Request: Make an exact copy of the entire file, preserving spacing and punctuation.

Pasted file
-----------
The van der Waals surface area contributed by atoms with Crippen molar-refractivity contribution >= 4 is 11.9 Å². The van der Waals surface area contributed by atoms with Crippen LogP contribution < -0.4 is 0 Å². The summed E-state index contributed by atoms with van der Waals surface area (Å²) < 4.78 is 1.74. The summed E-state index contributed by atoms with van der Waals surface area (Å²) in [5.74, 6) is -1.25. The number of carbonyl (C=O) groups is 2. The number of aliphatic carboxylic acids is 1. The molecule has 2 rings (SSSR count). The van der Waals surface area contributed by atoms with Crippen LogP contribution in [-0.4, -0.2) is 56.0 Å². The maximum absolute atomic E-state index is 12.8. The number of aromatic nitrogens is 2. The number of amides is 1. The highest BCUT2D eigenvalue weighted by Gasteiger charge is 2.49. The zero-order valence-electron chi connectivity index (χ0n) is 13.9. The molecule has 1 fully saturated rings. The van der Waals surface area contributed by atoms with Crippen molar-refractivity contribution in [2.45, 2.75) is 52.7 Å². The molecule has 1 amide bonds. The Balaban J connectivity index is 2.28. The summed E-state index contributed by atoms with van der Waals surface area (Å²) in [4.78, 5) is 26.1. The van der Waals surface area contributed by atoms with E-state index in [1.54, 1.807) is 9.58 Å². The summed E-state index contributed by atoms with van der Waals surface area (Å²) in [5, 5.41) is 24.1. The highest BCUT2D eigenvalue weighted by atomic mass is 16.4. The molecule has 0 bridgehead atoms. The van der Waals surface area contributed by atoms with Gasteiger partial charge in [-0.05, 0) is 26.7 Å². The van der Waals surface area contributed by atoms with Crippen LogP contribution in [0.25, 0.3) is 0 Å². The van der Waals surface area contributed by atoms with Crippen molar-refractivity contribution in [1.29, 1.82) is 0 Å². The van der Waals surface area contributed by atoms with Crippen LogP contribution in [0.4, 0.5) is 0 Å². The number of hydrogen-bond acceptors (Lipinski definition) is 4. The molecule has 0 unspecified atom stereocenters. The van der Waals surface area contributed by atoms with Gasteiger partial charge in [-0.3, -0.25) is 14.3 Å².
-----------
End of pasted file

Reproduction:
The van der Waals surface area contributed by atoms with Crippen molar-refractivity contribution >= 4 is 11.9 Å². The van der Waals surface area contributed by atoms with Crippen LogP contribution < -0.4 is 0 Å². The summed E-state index contributed by atoms with van der Waals surface area (Å²) < 4.78 is 1.74. The summed E-state index contributed by atoms with van der Waals surface area (Å²) in [5.74, 6) is -1.25. The number of carbonyl (C=O) groups is 2. The number of aliphatic carboxylic acids is 1. The molecule has 2 rings (SSSR count). The van der Waals surface area contributed by atoms with Crippen LogP contribution in [-0.4, -0.2) is 56.0 Å². The maximum absolute atomic E-state index is 12.8. The number of aromatic nitrogens is 2. The number of amides is 1. The highest BCUT2D eigenvalue weighted by Gasteiger charge is 2.49. The zero-order valence-electron chi connectivity index (χ0n) is 13.9. The molecule has 1 fully saturated rings. The van der Waals surface area contributed by atoms with Crippen molar-refractivity contribution in [2.45, 2.75) is 52.7 Å². The molecule has 1 amide bonds. The Balaban J connectivity index is 2.28. The summed E-state index contributed by atoms with van der Waals surface area (Å²) in [4.78, 5) is 26.1. The van der Waals surface area contributed by atoms with E-state index in [1.54, 1.807) is 9.58 Å². The summed E-state index contributed by atoms with van der Waals surface area (Å²) in [5, 5.41) is 24.1. The highest BCUT2D eigenvalue weighted by atomic mass is 16.4. The molecule has 0 bridgehead atoms. The van der Waals surface area contributed by atoms with Gasteiger partial charge in [-0.05, 0) is 26.7 Å². The van der Waals surface area contributed by atoms with Crippen LogP contribution in [0.25, 0.3) is 0 Å². The van der Waals surface area contributed by atoms with Crippen molar-refractivity contribution in [1.29, 1.82) is 0 Å². The van der Waals surface area contributed by atoms with Crippen LogP contribution in [0.4, 0.5) is 0 Å². The number of hydrogen-bond acceptors (Lipinski definition) is 4. The molecule has 0 unspecified atom stereocenters. The van der Waals surface area contributed by atoms with Gasteiger partial charge in [-0.3, -0.25) is 14.3 Å².